Surviving the season together or apart
Whether you’ll be celebrating the holidays long-distance with your honey, or spending the festive season holding hands in front of the fireplace, there are compromises to be made. The mistletoe always looks greener on the other side of the room, but there are perks and pits to both situations. Here, two students share their perspectives on making their differently-distanced relationships work during December.
Toughing it out together
I would argue that celebrating Christmas with a boyfriend or girlfriend in the same city is more difficult than not seeing your boo for a few days (read: weeks). It isn’t more difficult in the emotional deficit sort of way—because being miles away from someone you love during the holidays is a significant bummer—but what it does is change the way your Christmases operate, and change can be a bitch. What’s tricky is trying to weave new things into old traditions.
The average student has been celebrating Christmas just about the same way every year for the better part of a decade. For my family, it’s always been Christmas Eve at my Oma’s house and Christmas Day at my house. That’s the way it’s been for as long as I can remember. But my girlfriend has her own family and traditions. This year, like always, we’ll both have to make some sacrifices.
My girlfriend and I are coming up on our fifth Christmas as a couple. It’s still hard to get used to, and even this year we had some tense discussions about how to arrange our holiday schedules, but we finally both seem to get it. No one wants to give up a family tradition, but even though I might miss out on part of my family’s Christmas one year, I’ll still have the chance to be a part of it next year. I’ll be missed—but not for long.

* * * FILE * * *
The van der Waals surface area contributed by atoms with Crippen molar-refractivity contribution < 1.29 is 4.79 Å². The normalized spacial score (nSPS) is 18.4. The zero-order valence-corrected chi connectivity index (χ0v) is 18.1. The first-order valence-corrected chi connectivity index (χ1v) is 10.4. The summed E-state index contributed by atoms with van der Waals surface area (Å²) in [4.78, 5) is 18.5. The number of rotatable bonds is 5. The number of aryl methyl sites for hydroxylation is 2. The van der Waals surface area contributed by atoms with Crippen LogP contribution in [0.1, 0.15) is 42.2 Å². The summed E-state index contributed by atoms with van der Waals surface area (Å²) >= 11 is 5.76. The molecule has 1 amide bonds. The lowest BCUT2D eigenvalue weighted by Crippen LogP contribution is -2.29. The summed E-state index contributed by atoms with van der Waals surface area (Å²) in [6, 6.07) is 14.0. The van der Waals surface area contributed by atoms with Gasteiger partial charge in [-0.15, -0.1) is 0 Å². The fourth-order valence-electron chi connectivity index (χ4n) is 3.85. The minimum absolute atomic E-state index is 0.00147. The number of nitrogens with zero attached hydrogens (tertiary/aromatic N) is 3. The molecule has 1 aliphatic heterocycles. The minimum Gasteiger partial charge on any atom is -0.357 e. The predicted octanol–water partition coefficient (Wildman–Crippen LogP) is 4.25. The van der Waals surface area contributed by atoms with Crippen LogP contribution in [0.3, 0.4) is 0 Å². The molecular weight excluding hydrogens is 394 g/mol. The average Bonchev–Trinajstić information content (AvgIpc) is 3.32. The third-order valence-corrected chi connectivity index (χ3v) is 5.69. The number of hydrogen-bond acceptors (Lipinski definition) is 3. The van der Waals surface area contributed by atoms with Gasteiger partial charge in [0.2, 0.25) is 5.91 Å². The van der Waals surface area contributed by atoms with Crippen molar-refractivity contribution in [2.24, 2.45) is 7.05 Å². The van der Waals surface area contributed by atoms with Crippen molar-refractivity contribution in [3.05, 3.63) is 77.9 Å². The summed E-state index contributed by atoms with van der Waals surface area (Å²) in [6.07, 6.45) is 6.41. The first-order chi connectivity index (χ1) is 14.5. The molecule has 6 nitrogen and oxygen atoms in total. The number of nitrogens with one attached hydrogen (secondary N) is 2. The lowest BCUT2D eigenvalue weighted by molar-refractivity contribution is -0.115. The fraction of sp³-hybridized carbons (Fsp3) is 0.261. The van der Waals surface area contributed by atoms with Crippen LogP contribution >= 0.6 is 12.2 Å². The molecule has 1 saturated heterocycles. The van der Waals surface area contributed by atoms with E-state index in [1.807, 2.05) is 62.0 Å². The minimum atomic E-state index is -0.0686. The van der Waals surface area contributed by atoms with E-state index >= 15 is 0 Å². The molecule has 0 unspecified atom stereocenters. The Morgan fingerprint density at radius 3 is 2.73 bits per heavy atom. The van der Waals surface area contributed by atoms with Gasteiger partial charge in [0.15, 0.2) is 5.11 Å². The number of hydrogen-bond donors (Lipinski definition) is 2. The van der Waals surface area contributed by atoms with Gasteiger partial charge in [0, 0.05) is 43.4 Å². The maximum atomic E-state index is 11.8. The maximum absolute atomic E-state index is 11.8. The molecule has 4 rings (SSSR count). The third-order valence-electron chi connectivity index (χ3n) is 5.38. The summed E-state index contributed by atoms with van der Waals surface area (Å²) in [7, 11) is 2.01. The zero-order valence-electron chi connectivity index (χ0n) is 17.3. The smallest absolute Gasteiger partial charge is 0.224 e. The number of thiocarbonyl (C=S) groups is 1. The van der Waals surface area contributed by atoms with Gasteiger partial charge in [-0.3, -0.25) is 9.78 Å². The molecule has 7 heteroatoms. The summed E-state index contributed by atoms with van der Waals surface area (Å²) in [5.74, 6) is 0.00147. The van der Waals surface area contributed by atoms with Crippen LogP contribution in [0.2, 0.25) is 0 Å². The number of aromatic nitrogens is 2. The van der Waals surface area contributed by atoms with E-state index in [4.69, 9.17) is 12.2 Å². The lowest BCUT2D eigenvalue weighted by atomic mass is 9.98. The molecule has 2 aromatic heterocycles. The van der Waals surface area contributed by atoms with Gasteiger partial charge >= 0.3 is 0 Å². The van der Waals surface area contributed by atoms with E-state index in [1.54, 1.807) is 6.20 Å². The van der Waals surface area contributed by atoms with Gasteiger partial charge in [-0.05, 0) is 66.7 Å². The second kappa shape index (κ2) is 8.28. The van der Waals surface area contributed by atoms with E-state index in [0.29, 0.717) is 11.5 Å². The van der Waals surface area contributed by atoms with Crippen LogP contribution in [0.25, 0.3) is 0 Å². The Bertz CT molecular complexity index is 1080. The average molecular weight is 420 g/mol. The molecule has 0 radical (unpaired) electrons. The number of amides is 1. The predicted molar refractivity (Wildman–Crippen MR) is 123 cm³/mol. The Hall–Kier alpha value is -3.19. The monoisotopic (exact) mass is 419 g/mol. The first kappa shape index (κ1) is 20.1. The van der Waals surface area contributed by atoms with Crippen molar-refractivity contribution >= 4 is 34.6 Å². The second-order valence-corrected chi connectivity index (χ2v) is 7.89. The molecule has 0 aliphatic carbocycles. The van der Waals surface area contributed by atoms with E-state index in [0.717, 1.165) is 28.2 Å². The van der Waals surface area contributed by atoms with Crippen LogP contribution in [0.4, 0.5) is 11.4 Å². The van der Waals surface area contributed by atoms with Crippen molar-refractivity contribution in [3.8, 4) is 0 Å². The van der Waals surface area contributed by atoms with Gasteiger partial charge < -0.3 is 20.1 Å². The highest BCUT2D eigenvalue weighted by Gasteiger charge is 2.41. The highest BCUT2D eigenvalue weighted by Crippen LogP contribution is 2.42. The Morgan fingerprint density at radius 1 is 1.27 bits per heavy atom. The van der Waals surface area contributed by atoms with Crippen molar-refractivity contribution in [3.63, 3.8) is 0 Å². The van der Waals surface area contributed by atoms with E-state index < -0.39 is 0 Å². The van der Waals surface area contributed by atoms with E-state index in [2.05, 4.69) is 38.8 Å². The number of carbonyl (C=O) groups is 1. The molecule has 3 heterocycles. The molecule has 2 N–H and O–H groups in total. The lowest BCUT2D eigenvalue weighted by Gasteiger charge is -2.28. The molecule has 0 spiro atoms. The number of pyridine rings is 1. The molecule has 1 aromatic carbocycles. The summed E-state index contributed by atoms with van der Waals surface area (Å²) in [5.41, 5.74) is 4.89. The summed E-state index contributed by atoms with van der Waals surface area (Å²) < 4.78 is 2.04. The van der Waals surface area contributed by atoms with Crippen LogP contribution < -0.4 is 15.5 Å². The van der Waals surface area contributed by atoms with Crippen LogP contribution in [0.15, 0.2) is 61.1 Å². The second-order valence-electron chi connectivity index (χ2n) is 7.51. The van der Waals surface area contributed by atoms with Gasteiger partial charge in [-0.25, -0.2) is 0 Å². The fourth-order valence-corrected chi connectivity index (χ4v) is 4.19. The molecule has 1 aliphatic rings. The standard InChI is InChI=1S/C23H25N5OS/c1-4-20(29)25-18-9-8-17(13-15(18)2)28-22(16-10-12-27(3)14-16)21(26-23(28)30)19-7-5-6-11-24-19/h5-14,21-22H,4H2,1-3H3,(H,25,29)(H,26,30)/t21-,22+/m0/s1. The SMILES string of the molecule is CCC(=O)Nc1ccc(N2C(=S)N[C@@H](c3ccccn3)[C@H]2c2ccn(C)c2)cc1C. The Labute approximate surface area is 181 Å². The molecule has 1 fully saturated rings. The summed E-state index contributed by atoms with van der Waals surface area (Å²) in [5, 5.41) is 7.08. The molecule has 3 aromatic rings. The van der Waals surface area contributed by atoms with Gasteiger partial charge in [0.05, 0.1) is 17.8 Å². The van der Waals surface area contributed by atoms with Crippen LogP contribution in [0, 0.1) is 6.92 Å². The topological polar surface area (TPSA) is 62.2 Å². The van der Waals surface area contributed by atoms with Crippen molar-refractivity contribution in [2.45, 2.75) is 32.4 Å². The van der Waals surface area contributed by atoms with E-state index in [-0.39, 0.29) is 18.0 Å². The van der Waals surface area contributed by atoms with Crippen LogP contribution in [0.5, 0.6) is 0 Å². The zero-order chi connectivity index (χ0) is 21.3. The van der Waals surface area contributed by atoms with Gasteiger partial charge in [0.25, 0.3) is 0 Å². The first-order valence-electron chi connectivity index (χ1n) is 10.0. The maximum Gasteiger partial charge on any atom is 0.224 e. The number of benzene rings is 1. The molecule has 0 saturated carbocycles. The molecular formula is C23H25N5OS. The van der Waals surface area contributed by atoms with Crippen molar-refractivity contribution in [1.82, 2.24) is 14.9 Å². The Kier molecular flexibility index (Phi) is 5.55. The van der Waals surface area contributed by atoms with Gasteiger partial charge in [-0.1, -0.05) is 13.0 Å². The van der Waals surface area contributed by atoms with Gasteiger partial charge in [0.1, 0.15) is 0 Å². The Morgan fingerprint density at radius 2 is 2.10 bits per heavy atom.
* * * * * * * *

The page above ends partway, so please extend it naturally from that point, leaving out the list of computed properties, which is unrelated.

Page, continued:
The holidays will be a bit different every year. And I guess in essence, that’s just what growing up is really about.
I met my boyfriend in my first year here at the U of O. Thankfully, because we live in the same city most of the year, we’re able to hang out all the time. However, when school is out for the summer, or on holidays like Christmas, we’re torn apart.
Now we’re in our fourth and final year of university. We’re used to living 10 minutes away from each other when we’re at school, so it’s definitely upsetting that when we’re both at our respective homes for the winter break, we can’t spend time together like we always do. It’s especially a bummer since Christmas is such a special time of year.
Not living in the same town as my boyfriend has its ups and its downs. When I’m at home, I can spend lots of quality time with family and old friends. Although it’s good to reconnect with these people, my boyfriend still hasn’t met them after three years of us dating. This is not because I don’t want him to, but because we can never figure out a time for him to meet my entire family. It’s hard to not have him there for Christmas. Usually that’s the one time of year I have everybody I love together in one place.
Lucky for us, he doesn’t live in another province, but he’s still three hours away. It doesn’t sound like much, but factor in Canada’s winters: It can be dangerous for either of us to get to each other in the dead of December, rushing from one Christmas morning to the other’s Christmas dinner. Instead, we’ve come up with a fairly successful alternating system. To ask either of us to miss our family Christmas celebrations isn’t fair, so what works for us is to spend New Year’s with each other instead. It’s still over Christmas break, and we’ve found that alternating where we go every year works just fine. I’m happy, he’s happy, and that’s what matters.